Intensity of activity, specified in CMO guidelines, is overlooked in many questionnaires making identifying whether activity is moderate or vigorous difficult. Many existing questionnaires have a strong focus on sports participated in, duration and frequency. Therefore, questions recognising how the activity made the participant feel could be implemented, ensuring language is suitable for the relevant age group, such as “It made me breathe more heavily” or “I found it hard to continue talking when doing the activity”. These examples allow children to recognise how they felt and will align to intensity of activity. It would be difficult for a parent to answer such questions on behalf of the child, so there is potential to complete the survey with the child, or include questions regarding intensity for older children only. Furthermore, questions on travel habits to identify the use of active travel can identify whether the child is encouraged to undertake regular activity as part of their daily routine, or whether this is replaced by sedentary methods5.

Understanding of physical activity in schools is limited, amplifying the need for tracking children’s activity levels outside of school. However, there are a number of ways that schools can better understand physical activity provision. 91% of schools track the amount of time children spend in PE lessons, suggesting that the importance of monitoring participation is recognised. However, it has been suggested that this is not accurate as children are not moving during the entire timetabled allocation to physical education. Instead, time in which the child has opportunity for movement should be measured, which 43% of schools currently do, as opposed to time spent in queues or getting changed, whilst ‘learning by doing’ should be incorporated across the curriculum. 10% of schools utilise indirect measurement of children’s cardiorespiratory fitness levels such as the multi stage fitness test, which could be used to identify children at risk of health complications resulting from inactivity6,7.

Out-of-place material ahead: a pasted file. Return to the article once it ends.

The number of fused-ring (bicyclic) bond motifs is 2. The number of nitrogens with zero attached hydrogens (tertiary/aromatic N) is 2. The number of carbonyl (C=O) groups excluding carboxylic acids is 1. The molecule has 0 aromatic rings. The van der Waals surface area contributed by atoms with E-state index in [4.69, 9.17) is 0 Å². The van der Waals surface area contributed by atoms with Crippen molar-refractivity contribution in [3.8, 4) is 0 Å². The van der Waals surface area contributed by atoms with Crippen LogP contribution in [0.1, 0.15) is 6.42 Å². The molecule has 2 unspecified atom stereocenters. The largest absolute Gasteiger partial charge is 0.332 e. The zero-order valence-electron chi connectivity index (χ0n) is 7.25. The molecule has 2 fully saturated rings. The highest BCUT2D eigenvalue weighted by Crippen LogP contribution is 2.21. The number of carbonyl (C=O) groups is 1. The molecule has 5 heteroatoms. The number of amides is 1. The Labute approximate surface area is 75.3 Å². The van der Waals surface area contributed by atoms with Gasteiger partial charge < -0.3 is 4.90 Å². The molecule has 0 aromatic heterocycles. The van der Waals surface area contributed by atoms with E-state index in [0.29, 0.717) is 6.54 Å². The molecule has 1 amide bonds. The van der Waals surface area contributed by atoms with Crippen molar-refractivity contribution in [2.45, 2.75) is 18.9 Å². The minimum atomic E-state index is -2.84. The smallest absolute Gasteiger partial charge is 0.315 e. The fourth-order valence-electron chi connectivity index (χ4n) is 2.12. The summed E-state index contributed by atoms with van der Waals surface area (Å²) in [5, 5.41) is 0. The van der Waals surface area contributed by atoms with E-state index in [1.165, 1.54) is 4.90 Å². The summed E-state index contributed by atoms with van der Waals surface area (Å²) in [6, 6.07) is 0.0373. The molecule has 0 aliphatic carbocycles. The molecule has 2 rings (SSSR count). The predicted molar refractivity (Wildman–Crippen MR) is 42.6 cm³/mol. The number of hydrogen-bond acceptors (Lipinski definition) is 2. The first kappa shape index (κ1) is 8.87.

Case Study – Virginia Bailey

Virginia currently works as the Youth Participation Programme Manager at British Fencing. Prior to this she worked for Women in Sport, where she project managed ‘Changing the Game for Girls’. This involved extensive research into measuring attitudinal changes to physical activity in an attempt to understand why there is such large drop off in girls’ physical activity levels in schools.


How did you go about designing the surveys that were used for the project?

The questions were taken from an already existing questionnaire, pulling out key elements most relevant to the school. This was so that schools could address pertinent issues, as teachers ultimately want to understand their own students and how they feel.

If you were starting the project again what would you do differently?